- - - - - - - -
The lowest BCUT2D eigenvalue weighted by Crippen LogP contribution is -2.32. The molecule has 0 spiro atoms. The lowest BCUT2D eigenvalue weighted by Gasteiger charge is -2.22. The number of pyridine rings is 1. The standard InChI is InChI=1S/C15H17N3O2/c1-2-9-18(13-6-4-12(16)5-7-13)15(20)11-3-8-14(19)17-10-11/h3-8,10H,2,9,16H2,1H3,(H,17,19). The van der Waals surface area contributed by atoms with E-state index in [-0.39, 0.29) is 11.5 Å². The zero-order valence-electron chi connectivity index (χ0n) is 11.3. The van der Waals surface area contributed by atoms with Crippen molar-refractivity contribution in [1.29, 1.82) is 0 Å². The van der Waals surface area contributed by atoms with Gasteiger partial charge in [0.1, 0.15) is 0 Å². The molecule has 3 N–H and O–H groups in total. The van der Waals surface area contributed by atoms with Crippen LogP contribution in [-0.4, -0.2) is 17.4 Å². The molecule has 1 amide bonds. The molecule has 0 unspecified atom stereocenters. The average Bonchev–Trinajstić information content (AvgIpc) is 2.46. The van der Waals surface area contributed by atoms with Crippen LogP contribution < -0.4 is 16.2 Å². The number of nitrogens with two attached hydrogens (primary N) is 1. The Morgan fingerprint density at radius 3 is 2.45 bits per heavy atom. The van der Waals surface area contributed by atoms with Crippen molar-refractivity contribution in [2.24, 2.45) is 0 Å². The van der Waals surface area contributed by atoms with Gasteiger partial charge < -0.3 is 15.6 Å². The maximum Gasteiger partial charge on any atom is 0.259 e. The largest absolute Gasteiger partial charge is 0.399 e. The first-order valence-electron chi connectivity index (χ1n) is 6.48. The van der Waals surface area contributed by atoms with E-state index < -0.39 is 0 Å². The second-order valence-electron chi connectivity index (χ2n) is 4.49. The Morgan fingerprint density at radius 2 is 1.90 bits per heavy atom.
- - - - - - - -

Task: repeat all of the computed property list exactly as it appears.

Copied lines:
The lowest BCUT2D eigenvalue weighted by Crippen LogP contribution is -2.32. The molecule has 0 spiro atoms. The lowest BCUT2D eigenvalue weighted by Gasteiger charge is -2.22. The number of pyridine rings is 1. The standard InChI is InChI=1S/C15H17N3O2/c1-2-9-18(13-6-4-12(16)5-7-13)15(20)11-3-8-14(19)17-10-11/h3-8,10H,2,9,16H2,1H3,(H,17,19). The van der Waals surface area contributed by atoms with E-state index in [-0.39, 0.29) is 11.5 Å². The zero-order valence-electron chi connectivity index (χ0n) is 11.3. The van der Waals surface area contributed by atoms with Crippen molar-refractivity contribution in [1.29, 1.82) is 0 Å². The van der Waals surface area contributed by atoms with Gasteiger partial charge in [0.1, 0.15) is 0 Å². The molecule has 3 N–H and O–H groups in total. The van der Waals surface area contributed by atoms with Crippen LogP contribution in [-0.4, -0.2) is 17.4 Å². The molecule has 1 amide bonds. The molecule has 0 unspecified atom stereocenters. The average Bonchev–Trinajstić information content (AvgIpc) is 2.46. The van der Waals surface area contributed by atoms with Crippen LogP contribution < -0.4 is 16.2 Å². The number of nitrogens with two attached hydrogens (primary N) is 1. The Morgan fingerprint density at radius 3 is 2.45 bits per heavy atom. The van der Waals surface area contributed by atoms with Crippen molar-refractivity contribution in [2.24, 2.45) is 0 Å². The van der Waals surface area contributed by atoms with Gasteiger partial charge < -0.3 is 15.6 Å². The maximum Gasteiger partial charge on any atom is 0.259 e. The largest absolute Gasteiger partial charge is 0.399 e. The first-order valence-electron chi connectivity index (χ1n) is 6.48. The van der Waals surface area contributed by atoms with E-state index < -0.39 is 0 Å². The second-order valence-electron chi connectivity index (χ2n) is 4.49. The Morgan fingerprint density at radius 2 is 1.90 bits per heavy atom.